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Hlas: McCarney goes from savior to unemployed in two years
IOWA CITY — The coach who led North Texas' football team against Iowa three weeks ago got fired Saturday night.
The coach who was supposed to lead Maryland's team against the Hawkeyes two weeks from now got fired Sunday afternoon.
This is major-college football today. Coaches of all teams stress to their players to never quit, to see things through. But those same coaches leave their schools for other jobs in mid-contract.
Now, more and more universities are indirectly fighting back by firing coaches before their contracts have elapsed.
So long, Dan McCarney. Fare thee well, Randy Edsall.
The message isn't subtle. The pretense of college football being something noble has been dropped by the people who once insisted it was true.
Making money is the most-important thing about having a college football program. Any player who had a romantic view of how it works is free to leave when his coach gets fired. Of course, it means he'll have to sit out a year before he can play again if he goes to another big school.
It's not my job or inclination to defend coaches who will get buyouts greater than the net worth of most of us. But when schools start routinely sacking coaches in midseason for no reasons other than their teams are losing, I never want to hear another pious word from universities on the great values they're instilling in their student-athletes.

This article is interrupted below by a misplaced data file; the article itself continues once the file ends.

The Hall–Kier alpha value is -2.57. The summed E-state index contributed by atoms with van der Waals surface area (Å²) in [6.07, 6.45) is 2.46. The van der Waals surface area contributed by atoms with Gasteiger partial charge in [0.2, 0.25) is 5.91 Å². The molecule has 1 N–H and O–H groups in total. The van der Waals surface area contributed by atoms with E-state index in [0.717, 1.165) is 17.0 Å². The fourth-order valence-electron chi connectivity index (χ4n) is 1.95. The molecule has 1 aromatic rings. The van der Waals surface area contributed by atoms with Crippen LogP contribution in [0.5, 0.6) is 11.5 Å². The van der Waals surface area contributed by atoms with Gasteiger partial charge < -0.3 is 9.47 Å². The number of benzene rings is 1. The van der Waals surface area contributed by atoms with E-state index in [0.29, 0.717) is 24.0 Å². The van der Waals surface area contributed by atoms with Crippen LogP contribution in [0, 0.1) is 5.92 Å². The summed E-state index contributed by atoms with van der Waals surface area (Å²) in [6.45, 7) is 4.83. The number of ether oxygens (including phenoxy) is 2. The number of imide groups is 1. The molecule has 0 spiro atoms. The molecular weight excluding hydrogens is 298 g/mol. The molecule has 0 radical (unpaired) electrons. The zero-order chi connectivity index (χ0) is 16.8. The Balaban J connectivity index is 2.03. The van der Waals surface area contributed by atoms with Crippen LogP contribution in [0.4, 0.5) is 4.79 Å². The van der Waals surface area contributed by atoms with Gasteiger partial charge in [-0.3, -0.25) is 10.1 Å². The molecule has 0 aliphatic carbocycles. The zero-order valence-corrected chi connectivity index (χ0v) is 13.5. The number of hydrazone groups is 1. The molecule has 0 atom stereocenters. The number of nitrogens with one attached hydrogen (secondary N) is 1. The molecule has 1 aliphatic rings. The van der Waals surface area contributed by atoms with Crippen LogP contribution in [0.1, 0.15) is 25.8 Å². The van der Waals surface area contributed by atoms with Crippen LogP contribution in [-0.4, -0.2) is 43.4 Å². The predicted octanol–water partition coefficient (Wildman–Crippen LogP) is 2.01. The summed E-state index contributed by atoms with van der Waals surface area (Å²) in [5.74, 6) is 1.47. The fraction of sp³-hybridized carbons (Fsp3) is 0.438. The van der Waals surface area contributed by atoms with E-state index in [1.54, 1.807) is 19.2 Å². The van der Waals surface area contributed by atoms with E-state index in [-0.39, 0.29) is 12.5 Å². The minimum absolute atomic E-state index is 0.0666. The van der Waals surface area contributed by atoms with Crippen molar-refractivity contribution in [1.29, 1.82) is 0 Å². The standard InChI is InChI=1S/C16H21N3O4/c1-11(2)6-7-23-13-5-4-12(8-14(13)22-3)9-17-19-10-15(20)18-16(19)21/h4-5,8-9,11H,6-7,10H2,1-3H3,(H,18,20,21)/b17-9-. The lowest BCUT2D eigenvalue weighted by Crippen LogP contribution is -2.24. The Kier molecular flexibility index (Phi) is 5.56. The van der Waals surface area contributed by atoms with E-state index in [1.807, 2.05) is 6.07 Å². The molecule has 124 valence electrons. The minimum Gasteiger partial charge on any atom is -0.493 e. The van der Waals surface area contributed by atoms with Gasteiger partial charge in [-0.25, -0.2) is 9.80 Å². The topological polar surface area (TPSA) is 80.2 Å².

They're telling them this is a business and only a business, and you are commodities and only commodities.
'You don't always know what other people are going through and experiencing, and I don't pretend to know all the details,' Iowa Coach Kirk Ferentz said Tuesday. 'Especially this time of year, like I'm not really good on current events right now. I'd get killed in a game show.
'We talk to our players all the time about sticking it out, pushing through. You face adversity, you work through it. But again, I'm not passing judgment on anybody. I'm not there. I don't live there.'
No, Ferentz lives in Iowa City. Were he 3-3 instead of 6-0, many would be suggesting he seek employment elsewhere ASAP.
McCarney got fired at North Texas because his team is 0-5 and was humiliated 66-7 by FCS Portland State Saturday. The rise of football fortunes there under McCarney was swift, but not nearly as swift as the fall.
Two years ago, the Mean Green won nine games and a bowl. But they couldn't compete at Iowa three weeks ago in a 62-16 loss, and looked like FBS bottom-feeders.
'We had it rolling and couldn't sustain it,' he told the Denton Record-Chronicle. 'That is really hard to swallow.'
So North Texas, which hadn't won more than three games in the six seasons before McCarney's hiring there, wants to start over again. It has a 5-year-old, $78 million stadium. It has 37,000 students. It wants to be somebody, and schools at so many places feel they need to be good at football to be somebody.
Maryland is playing high-stakes poker. It has a pile of Under Armour money behind it, and needs to be really good to get noticed in the Washington-Baltimore area.
The Terrapins went to a bowl last year, but have been getting kicked around this season. Edsall, the fired coach, had limitations in their minds. Under Armour isn't funding limitations.
Every major university with a football team wants a savior. When they get one, they expect him to never stop being one.
Half the teams keep losing every week, though.